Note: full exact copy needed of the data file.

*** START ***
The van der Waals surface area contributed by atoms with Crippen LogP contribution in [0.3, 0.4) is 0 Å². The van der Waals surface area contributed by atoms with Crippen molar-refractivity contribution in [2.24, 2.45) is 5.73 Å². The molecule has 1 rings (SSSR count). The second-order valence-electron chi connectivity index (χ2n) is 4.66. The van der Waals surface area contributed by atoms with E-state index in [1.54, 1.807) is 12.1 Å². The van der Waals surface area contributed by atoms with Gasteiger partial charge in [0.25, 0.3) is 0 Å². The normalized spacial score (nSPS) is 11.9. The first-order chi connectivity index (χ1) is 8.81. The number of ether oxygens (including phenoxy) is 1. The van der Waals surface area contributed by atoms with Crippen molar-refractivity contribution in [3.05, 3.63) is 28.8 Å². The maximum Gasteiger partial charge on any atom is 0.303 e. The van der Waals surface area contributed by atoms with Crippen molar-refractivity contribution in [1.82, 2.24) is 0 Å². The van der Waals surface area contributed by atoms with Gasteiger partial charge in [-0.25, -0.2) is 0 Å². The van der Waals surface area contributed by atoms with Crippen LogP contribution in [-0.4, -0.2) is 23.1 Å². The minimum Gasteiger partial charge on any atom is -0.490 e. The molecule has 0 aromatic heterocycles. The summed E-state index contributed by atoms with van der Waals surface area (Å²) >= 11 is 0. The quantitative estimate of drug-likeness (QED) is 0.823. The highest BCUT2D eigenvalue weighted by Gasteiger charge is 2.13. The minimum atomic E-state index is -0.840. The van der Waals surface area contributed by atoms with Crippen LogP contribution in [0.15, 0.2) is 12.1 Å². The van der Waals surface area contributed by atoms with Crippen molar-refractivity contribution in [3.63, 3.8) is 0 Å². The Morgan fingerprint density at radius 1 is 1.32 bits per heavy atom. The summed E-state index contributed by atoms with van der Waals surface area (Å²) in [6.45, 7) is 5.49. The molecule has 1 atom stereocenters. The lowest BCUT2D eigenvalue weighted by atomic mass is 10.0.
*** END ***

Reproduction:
The van der Waals surface area contributed by atoms with Crippen LogP contribution in [0.3, 0.4) is 0 Å². The van der Waals surface area contributed by atoms with Crippen molar-refractivity contribution in [2.24, 2.45) is 5.73 Å². The molecule has 1 rings (SSSR count). The second-order valence-electron chi connectivity index (χ2n) is 4.66. The van der Waals surface area contributed by atoms with E-state index in [1.54, 1.807) is 12.1 Å². The van der Waals surface area contributed by atoms with Gasteiger partial charge in [0.25, 0.3) is 0 Å². The normalized spacial score (nSPS) is 11.9. The first-order chi connectivity index (χ1) is 8.81. The number of ether oxygens (including phenoxy) is 1. The van der Waals surface area contributed by atoms with Crippen molar-refractivity contribution in [3.05, 3.63) is 28.8 Å². The maximum Gasteiger partial charge on any atom is 0.303 e. The van der Waals surface area contributed by atoms with Crippen molar-refractivity contribution in [1.82, 2.24) is 0 Å². The van der Waals surface area contributed by atoms with Gasteiger partial charge in [-0.25, -0.2) is 0 Å². The van der Waals surface area contributed by atoms with Crippen LogP contribution in [-0.4, -0.2) is 23.1 Å². The minimum Gasteiger partial charge on any atom is -0.490 e. The molecule has 0 aromatic heterocycles. The summed E-state index contributed by atoms with van der Waals surface area (Å²) >= 11 is 0. The quantitative estimate of drug-likeness (QED) is 0.823. The highest BCUT2D eigenvalue weighted by Gasteiger charge is 2.13. The minimum atomic E-state index is -0.840. The van der Waals surface area contributed by atoms with Crippen LogP contribution in [0.15, 0.2) is 12.1 Å². The van der Waals surface area contributed by atoms with Crippen molar-refractivity contribution in [3.63, 3.8) is 0 Å². The Morgan fingerprint density at radius 1 is 1.32 bits per heavy atom. The summed E-state index contributed by atoms with van der Waals surface area (Å²) in [6.45, 7) is 5.49. The molecule has 1 atom stereocenters. The lowest BCUT2D eigenvalue weighted by atomic mass is 10.0.